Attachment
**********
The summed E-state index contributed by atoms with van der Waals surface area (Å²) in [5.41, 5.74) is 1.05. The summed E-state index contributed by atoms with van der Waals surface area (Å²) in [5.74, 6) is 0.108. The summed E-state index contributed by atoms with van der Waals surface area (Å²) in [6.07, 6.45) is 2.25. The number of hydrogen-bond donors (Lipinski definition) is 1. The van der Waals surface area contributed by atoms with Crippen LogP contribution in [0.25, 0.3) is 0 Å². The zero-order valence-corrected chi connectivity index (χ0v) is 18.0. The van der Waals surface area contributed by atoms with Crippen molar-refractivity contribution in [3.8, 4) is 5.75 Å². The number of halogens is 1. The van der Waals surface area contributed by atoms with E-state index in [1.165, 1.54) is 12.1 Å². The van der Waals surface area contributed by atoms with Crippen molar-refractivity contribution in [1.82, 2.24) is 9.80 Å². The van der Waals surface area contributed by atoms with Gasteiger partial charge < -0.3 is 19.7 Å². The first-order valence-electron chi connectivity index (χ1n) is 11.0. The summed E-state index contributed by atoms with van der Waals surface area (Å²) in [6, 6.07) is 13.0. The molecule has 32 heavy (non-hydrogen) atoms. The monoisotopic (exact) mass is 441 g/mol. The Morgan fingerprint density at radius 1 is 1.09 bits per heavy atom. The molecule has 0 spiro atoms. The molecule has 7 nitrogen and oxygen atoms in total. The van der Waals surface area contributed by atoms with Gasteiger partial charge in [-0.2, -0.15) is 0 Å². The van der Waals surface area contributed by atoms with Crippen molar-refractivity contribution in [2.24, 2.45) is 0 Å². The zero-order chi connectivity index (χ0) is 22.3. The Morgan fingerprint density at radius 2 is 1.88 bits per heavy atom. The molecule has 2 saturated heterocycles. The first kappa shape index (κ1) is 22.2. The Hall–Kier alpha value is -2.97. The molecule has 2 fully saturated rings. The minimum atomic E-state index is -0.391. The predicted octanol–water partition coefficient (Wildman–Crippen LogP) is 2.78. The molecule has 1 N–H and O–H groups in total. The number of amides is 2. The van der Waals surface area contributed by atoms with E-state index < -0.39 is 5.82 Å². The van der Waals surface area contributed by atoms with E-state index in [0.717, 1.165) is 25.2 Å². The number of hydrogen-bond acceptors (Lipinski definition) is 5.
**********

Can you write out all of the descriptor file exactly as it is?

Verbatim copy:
The summed E-state index contributed by atoms with van der Waals surface area (Å²) in [5.41, 5.74) is 1.05. The summed E-state index contributed by atoms with van der Waals surface area (Å²) in [5.74, 6) is 0.108. The summed E-state index contributed by atoms with van der Waals surface area (Å²) in [6.07, 6.45) is 2.25. The number of hydrogen-bond donors (Lipinski definition) is 1. The van der Waals surface area contributed by atoms with Crippen LogP contribution in [0.25, 0.3) is 0 Å². The zero-order valence-corrected chi connectivity index (χ0v) is 18.0. The van der Waals surface area contributed by atoms with Crippen molar-refractivity contribution in [3.8, 4) is 5.75 Å². The number of halogens is 1. The van der Waals surface area contributed by atoms with E-state index in [1.165, 1.54) is 12.1 Å². The van der Waals surface area contributed by atoms with Crippen molar-refractivity contribution in [1.82, 2.24) is 9.80 Å². The van der Waals surface area contributed by atoms with Gasteiger partial charge < -0.3 is 19.7 Å². The first-order valence-electron chi connectivity index (χ1n) is 11.0. The summed E-state index contributed by atoms with van der Waals surface area (Å²) in [6, 6.07) is 13.0. The molecule has 32 heavy (non-hydrogen) atoms. The monoisotopic (exact) mass is 441 g/mol. The Morgan fingerprint density at radius 1 is 1.09 bits per heavy atom. The molecule has 0 spiro atoms. The molecule has 7 nitrogen and oxygen atoms in total. The van der Waals surface area contributed by atoms with Gasteiger partial charge in [-0.2, -0.15) is 0 Å². The van der Waals surface area contributed by atoms with Crippen molar-refractivity contribution in [2.24, 2.45) is 0 Å². The zero-order chi connectivity index (χ0) is 22.3. The Morgan fingerprint density at radius 2 is 1.88 bits per heavy atom. The molecule has 2 saturated heterocycles. The first kappa shape index (κ1) is 22.2. The Hall–Kier alpha value is -2.97. The molecule has 2 fully saturated rings. The minimum atomic E-state index is -0.391. The predicted octanol–water partition coefficient (Wildman–Crippen LogP) is 2.78. The molecule has 1 N–H and O–H groups in total. The number of amides is 2. The van der Waals surface area contributed by atoms with E-state index < -0.39 is 5.82 Å². The van der Waals surface area contributed by atoms with E-state index in [0.717, 1.165) is 25.2 Å². The number of hydrogen-bond acceptors (Lipinski definition) is 5.